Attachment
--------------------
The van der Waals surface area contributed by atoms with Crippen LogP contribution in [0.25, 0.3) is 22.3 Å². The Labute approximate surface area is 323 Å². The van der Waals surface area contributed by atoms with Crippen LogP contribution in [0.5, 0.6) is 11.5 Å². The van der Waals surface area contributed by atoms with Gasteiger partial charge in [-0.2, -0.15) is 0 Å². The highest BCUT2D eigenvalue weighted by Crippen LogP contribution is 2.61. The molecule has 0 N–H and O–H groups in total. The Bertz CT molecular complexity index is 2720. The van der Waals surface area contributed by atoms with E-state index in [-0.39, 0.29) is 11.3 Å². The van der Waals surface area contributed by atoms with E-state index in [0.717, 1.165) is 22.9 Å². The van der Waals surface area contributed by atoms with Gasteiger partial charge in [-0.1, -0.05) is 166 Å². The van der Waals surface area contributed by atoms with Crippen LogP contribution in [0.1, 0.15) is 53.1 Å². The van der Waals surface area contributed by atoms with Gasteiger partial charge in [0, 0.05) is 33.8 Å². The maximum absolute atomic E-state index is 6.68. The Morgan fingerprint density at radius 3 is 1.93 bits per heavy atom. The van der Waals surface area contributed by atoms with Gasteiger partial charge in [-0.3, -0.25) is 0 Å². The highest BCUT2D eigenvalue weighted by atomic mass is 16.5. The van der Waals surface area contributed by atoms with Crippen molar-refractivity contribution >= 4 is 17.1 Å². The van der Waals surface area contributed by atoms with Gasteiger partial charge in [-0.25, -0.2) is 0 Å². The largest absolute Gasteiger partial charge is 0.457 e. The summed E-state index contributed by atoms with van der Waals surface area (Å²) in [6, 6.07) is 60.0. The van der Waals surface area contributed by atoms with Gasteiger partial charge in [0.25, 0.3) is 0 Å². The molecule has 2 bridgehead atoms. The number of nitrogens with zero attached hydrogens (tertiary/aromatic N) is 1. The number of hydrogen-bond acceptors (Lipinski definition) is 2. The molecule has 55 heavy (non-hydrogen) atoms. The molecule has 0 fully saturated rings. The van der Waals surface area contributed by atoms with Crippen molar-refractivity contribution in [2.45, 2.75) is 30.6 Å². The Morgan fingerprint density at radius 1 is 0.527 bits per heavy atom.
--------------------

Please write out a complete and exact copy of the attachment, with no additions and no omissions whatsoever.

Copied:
The van der Waals surface area contributed by atoms with Crippen LogP contribution in [0.25, 0.3) is 22.3 Å². The Labute approximate surface area is 323 Å². The van der Waals surface area contributed by atoms with Crippen LogP contribution in [0.5, 0.6) is 11.5 Å². The van der Waals surface area contributed by atoms with Gasteiger partial charge in [-0.2, -0.15) is 0 Å². The highest BCUT2D eigenvalue weighted by Crippen LogP contribution is 2.61. The molecule has 0 N–H and O–H groups in total. The Bertz CT molecular complexity index is 2720. The van der Waals surface area contributed by atoms with E-state index in [-0.39, 0.29) is 11.3 Å². The van der Waals surface area contributed by atoms with E-state index in [0.717, 1.165) is 22.9 Å². The van der Waals surface area contributed by atoms with Gasteiger partial charge in [-0.1, -0.05) is 166 Å². The van der Waals surface area contributed by atoms with Crippen LogP contribution in [0.1, 0.15) is 53.1 Å². The van der Waals surface area contributed by atoms with Gasteiger partial charge in [0, 0.05) is 33.8 Å². The maximum absolute atomic E-state index is 6.68. The Morgan fingerprint density at radius 3 is 1.93 bits per heavy atom. The van der Waals surface area contributed by atoms with Gasteiger partial charge in [-0.3, -0.25) is 0 Å². The highest BCUT2D eigenvalue weighted by atomic mass is 16.5. The van der Waals surface area contributed by atoms with Crippen molar-refractivity contribution >= 4 is 17.1 Å². The van der Waals surface area contributed by atoms with Gasteiger partial charge in [-0.25, -0.2) is 0 Å². The largest absolute Gasteiger partial charge is 0.457 e. The summed E-state index contributed by atoms with van der Waals surface area (Å²) in [6, 6.07) is 60.0. The van der Waals surface area contributed by atoms with Gasteiger partial charge in [0.25, 0.3) is 0 Å². The molecule has 2 bridgehead atoms. The number of nitrogens with zero attached hydrogens (tertiary/aromatic N) is 1. The number of hydrogen-bond acceptors (Lipinski definition) is 2. The molecule has 55 heavy (non-hydrogen) atoms. The molecule has 0 fully saturated rings. The van der Waals surface area contributed by atoms with Crippen molar-refractivity contribution in [2.45, 2.75) is 30.6 Å². The Morgan fingerprint density at radius 1 is 0.527 bits per heavy atom.